Tag Archives: Hair loss

5 Nutrient-Packed Foods for Healthy Hair

de5de856512394ea_shutterstock_96575575.previewMany of us assume that buying the best shampoos and conditioners will be enough to keep our hair looking healthy. These products do help to repair existing hair damage but don’t do much to promote new hair growth and cannot replace essential vitamins that we may be missing from our diet. There are certain essential vitamins and minerals that our hair relies upon, and a lack of these is often the source of many hair growth problems. Some simple changes to our diet can really make a big difference to the look of our hair.

Modern lifestyles can also have an impact – a busy lifestyle, lack of sleep, or even pregnancy can seriously make a difference in our hair health. Vitamin supplements have  been proven to help, but if you are looking for the most natural sources of these vitamins then here is a list of 5 food types foods that can help to provide those essential vitamins your hair needs.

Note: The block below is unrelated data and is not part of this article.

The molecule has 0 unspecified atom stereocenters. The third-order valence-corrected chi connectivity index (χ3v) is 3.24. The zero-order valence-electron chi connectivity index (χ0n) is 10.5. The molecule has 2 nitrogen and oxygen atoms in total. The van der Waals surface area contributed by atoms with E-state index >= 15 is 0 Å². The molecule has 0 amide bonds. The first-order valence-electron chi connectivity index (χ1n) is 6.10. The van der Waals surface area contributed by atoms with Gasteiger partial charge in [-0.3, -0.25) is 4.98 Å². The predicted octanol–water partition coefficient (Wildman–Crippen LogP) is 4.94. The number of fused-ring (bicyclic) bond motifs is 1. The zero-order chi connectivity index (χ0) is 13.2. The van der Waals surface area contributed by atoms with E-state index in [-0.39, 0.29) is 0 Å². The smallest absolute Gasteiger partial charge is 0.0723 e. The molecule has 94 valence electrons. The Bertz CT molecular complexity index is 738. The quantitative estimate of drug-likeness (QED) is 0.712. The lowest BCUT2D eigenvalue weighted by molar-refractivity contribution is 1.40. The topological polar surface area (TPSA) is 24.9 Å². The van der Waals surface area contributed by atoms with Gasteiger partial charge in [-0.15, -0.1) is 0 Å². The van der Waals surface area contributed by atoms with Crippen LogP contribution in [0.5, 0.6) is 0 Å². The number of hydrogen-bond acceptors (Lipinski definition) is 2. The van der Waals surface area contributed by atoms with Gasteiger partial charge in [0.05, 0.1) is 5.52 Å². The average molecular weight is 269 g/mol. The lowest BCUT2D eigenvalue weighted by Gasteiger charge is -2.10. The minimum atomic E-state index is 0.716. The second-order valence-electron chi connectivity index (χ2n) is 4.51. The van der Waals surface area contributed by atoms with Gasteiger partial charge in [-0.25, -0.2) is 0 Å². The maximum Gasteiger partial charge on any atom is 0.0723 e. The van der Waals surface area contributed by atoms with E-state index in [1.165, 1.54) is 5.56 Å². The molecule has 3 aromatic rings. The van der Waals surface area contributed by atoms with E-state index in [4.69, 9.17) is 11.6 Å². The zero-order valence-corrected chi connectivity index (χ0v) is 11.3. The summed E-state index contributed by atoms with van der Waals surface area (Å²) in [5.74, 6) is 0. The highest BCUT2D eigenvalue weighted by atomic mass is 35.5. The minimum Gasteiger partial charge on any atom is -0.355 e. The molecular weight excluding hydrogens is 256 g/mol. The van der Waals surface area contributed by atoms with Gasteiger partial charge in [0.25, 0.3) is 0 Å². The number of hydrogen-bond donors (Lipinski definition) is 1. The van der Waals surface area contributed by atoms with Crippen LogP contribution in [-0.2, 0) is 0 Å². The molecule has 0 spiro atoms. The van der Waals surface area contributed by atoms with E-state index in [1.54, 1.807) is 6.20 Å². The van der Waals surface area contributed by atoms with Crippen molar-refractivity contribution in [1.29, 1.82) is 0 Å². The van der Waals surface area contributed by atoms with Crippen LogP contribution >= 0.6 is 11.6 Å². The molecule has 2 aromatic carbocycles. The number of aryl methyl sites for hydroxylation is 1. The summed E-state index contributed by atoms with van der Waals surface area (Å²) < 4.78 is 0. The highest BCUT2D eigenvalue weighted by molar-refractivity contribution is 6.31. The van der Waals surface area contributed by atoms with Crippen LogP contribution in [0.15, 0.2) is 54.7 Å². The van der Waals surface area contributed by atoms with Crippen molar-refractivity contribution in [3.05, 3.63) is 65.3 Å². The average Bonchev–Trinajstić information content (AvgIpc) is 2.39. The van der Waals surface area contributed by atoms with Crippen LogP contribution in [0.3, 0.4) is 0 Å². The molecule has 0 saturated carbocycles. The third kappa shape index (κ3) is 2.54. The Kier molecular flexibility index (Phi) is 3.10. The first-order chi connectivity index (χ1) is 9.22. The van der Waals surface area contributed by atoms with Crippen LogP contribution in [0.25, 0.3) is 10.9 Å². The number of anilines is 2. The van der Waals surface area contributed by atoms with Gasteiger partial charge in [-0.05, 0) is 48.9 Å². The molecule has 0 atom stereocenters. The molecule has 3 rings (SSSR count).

Fish

Many sources site that salmon is the number 1 super food for healthy hair. This is because it contains a great combination of essential substances that our hair simply loves. Omega 3 oils help maintain a well hydrated scalp, and many believe this is essential to maintaining healthy hair growth. Oily fish such as herring, mackerel and sardines are rich in omega-3, and salmon is also rich in Vitamin D which is great for your hair follicles.

If you are someone who doesn’t like eating fish then certain vegetable sources can be a great way to get the omega-3 you need. Rapeseed, flaxseed, soya beans, walnuts, almond and even tofu are all good sources of Omega-3.

Vegetables with Beta-carotene